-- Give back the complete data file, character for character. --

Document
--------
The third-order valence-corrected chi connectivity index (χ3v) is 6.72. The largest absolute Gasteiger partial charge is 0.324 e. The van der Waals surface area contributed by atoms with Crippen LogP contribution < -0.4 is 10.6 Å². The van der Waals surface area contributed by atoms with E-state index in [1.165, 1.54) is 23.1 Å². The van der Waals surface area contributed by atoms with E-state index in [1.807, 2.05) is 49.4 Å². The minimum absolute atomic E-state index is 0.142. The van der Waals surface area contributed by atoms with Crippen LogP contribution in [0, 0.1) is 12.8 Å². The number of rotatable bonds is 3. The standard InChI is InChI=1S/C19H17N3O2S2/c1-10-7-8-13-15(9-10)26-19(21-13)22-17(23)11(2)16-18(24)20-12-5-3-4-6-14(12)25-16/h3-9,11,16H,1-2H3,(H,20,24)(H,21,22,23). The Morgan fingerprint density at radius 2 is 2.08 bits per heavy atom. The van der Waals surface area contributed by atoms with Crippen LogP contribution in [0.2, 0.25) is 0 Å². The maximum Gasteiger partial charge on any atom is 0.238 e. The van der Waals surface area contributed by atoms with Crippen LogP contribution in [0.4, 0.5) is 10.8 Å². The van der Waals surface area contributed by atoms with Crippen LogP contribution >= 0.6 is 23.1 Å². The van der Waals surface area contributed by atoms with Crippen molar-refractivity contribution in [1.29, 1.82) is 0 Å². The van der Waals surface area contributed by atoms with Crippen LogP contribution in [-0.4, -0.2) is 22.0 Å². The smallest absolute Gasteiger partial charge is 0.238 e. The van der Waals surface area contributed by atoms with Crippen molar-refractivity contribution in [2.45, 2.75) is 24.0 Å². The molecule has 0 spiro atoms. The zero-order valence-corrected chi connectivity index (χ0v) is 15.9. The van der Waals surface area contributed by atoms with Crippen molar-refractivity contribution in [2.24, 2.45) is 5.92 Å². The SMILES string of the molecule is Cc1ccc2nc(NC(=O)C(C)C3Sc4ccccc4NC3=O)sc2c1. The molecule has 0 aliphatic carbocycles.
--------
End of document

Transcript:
The third-order valence-corrected chi connectivity index (χ3v) is 6.72. The largest absolute Gasteiger partial charge is 0.324 e. The van der Waals surface area contributed by atoms with Crippen LogP contribution < -0.4 is 10.6 Å². The van der Waals surface area contributed by atoms with E-state index in [1.165, 1.54) is 23.1 Å². The van der Waals surface area contributed by atoms with E-state index in [1.807, 2.05) is 49.4 Å². The minimum absolute atomic E-state index is 0.142. The van der Waals surface area contributed by atoms with Crippen LogP contribution in [0, 0.1) is 12.8 Å². The number of rotatable bonds is 3. The standard InChI is InChI=1S/C19H17N3O2S2/c1-10-7-8-13-15(9-10)26-19(21-13)22-17(23)11(2)16-18(24)20-12-5-3-4-6-14(12)25-16/h3-9,11,16H,1-2H3,(H,20,24)(H,21,22,23). The Morgan fingerprint density at radius 2 is 2.08 bits per heavy atom. The van der Waals surface area contributed by atoms with Crippen LogP contribution in [0.2, 0.25) is 0 Å². The maximum Gasteiger partial charge on any atom is 0.238 e. The van der Waals surface area contributed by atoms with Crippen LogP contribution in [0.4, 0.5) is 10.8 Å². The van der Waals surface area contributed by atoms with Crippen LogP contribution >= 0.6 is 23.1 Å². The van der Waals surface area contributed by atoms with Crippen molar-refractivity contribution in [1.29, 1.82) is 0 Å². The van der Waals surface area contributed by atoms with Crippen LogP contribution in [-0.4, -0.2) is 22.0 Å². The smallest absolute Gasteiger partial charge is 0.238 e. The van der Waals surface area contributed by atoms with Crippen molar-refractivity contribution in [2.45, 2.75) is 24.0 Å². The molecule has 0 spiro atoms. The zero-order valence-corrected chi connectivity index (χ0v) is 15.9. The van der Waals surface area contributed by atoms with Crippen molar-refractivity contribution in [2.24, 2.45) is 5.92 Å². The SMILES string of the molecule is Cc1ccc2nc(NC(=O)C(C)C3Sc4ccccc4NC3=O)sc2c1. The molecule has 0 aliphatic carbocycles.